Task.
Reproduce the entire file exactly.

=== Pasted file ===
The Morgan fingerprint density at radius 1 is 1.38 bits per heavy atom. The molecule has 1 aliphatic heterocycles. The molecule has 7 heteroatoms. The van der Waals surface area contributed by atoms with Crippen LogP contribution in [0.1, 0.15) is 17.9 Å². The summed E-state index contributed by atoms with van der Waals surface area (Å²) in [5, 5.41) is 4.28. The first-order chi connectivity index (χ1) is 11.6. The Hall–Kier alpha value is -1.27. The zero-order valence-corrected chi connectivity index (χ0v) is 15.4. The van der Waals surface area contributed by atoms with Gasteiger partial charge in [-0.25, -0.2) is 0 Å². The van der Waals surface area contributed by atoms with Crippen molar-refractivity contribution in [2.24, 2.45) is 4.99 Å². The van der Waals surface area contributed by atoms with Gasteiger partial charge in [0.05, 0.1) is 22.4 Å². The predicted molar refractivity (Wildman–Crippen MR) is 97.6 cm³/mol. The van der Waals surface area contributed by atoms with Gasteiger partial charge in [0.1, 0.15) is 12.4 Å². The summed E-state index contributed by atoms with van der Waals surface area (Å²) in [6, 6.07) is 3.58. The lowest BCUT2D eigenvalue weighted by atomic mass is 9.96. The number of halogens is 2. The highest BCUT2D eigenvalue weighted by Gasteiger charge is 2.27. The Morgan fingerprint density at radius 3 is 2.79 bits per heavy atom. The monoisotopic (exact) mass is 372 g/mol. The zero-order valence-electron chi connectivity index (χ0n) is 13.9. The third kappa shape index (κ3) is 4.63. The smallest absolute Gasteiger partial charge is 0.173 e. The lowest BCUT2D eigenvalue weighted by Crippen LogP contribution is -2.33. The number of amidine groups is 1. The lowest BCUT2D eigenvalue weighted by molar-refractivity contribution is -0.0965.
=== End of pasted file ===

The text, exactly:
The Morgan fingerprint density at radius 1 is 1.38 bits per heavy atom. The molecule has 1 aliphatic heterocycles. The molecule has 7 heteroatoms. The van der Waals surface area contributed by atoms with Crippen LogP contribution in [0.1, 0.15) is 17.9 Å². The summed E-state index contributed by atoms with van der Waals surface area (Å²) in [5, 5.41) is 4.28. The first-order chi connectivity index (χ1) is 11.6. The Hall–Kier alpha value is -1.27. The zero-order valence-corrected chi connectivity index (χ0v) is 15.4. The van der Waals surface area contributed by atoms with Gasteiger partial charge in [-0.25, -0.2) is 0 Å². The van der Waals surface area contributed by atoms with Crippen molar-refractivity contribution in [2.24, 2.45) is 4.99 Å². The van der Waals surface area contributed by atoms with Gasteiger partial charge in [0.05, 0.1) is 22.4 Å². The predicted molar refractivity (Wildman–Crippen MR) is 97.6 cm³/mol. The van der Waals surface area contributed by atoms with Gasteiger partial charge in [0.1, 0.15) is 12.4 Å². The summed E-state index contributed by atoms with van der Waals surface area (Å²) in [6, 6.07) is 3.58. The lowest BCUT2D eigenvalue weighted by atomic mass is 9.96. The number of halogens is 2. The highest BCUT2D eigenvalue weighted by Gasteiger charge is 2.27. The Morgan fingerprint density at radius 3 is 2.79 bits per heavy atom. The monoisotopic (exact) mass is 372 g/mol. The zero-order valence-electron chi connectivity index (χ0n) is 13.9. The third kappa shape index (κ3) is 4.63. The smallest absolute Gasteiger partial charge is 0.173 e. The lowest BCUT2D eigenvalue weighted by Crippen LogP contribution is -2.33. The number of amidine groups is 1. The lowest BCUT2D eigenvalue weighted by molar-refractivity contribution is -0.0965.